The Bush administration is proposing a sweeping overhaul of the way the nation's financial industry is regulated.
WASHINGTON — The Bush administration is proposing a sweeping overhaul of the way the nation’s financial industry is regulated.
In an effort to deal with the problems highlighted by the current severe credit crisis, the new plan would give major new powers to the Federal Reserve, according to a 22-page executive summary obtained Friday by The Associated Press.
The proposal would designate the Fed as the primary regulator of market stability, greatly expanding the central bank’s ability to examine not just commercial banks but all segments of the financial services industry.
The administration proposal, which is to be formally unveiled in a speech Monday by Treasury Secretary Henry Paulson, also proposes consolidating the current scheme of bank regulation.
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The plan would shut down the Office of Thrift Supervision, which supervises thrift institutions, and transfer its functions to the Office of the Comptroller of the Currency, which regulates banks. The plan would eliminate the distinction between banks and thrift institutions.
The role the Federal Reserve has been playing in efforts to stabilize the financial system after a credit crisis hit last August would be formalized.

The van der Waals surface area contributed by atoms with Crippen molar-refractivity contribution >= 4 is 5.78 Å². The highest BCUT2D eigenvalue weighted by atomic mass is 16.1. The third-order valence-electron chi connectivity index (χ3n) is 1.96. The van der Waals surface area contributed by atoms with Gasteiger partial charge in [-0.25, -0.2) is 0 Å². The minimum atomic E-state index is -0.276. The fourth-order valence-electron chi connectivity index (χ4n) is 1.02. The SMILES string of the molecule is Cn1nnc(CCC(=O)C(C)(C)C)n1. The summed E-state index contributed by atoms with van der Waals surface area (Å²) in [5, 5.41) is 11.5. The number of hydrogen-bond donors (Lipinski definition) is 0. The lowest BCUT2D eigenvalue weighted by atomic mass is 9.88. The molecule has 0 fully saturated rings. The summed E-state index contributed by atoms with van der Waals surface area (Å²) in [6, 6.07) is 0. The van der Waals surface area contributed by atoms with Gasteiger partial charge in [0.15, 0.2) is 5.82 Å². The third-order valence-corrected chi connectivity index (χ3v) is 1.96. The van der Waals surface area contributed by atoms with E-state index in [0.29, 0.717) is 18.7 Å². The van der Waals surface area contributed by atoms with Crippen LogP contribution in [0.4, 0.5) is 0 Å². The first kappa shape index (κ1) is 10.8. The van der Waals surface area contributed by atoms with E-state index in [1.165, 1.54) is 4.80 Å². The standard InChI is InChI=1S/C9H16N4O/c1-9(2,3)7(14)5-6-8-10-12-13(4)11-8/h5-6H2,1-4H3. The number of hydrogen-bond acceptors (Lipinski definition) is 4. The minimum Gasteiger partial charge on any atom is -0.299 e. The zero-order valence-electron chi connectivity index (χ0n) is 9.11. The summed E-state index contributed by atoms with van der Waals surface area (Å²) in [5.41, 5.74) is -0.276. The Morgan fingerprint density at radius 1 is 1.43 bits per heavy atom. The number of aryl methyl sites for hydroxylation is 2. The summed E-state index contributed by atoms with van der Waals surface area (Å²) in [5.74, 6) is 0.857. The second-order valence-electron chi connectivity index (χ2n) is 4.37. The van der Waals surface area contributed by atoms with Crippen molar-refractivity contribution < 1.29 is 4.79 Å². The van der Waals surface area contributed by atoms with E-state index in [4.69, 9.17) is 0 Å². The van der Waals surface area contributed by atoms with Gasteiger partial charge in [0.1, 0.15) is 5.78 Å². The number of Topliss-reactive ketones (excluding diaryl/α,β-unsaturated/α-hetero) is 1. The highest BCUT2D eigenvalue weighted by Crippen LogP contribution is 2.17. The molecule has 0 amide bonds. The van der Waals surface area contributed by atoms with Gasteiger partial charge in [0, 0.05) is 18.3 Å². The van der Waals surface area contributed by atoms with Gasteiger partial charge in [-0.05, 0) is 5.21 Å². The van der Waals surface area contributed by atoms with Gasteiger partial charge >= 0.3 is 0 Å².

The Fed would become the government’s “market stability regulator,” given sweeping powers to gather information on a wide range of institutions so that Fed Chairman Ben Bernanke and his colleagues could better detect where threats to the system might be hiding.
The proposal is certain to generate intense scrutiny in Congress and within the financial services industry, where past efforts to change how regulation is handled have met with fierce resistance.
Sen. Charles Schumer, D-N.Y., said that he approved of much that Paulson had included in the administration proposal.
“In broad outlines, we agree with large parts of Secretary Paulson’s plan,” Schumer, chairman of the Joint Economic Committee, said in a statement. “He is on the money when he calls for a more unified regulatory structure, although we would prefer a single regulator to the three he proposes.”
Under Paulson’s approach, the Fed would serve as the market stability regulator and there would also be a financial regulator that would focus on financial institutions that operate with government guarantees such as deposit insurance for banks.
The administration plan also proposes a business conduct regulator who would be in charge of overseeing consumer protection issues.
The plan was first reported by The New York Times on its Web site Friday night.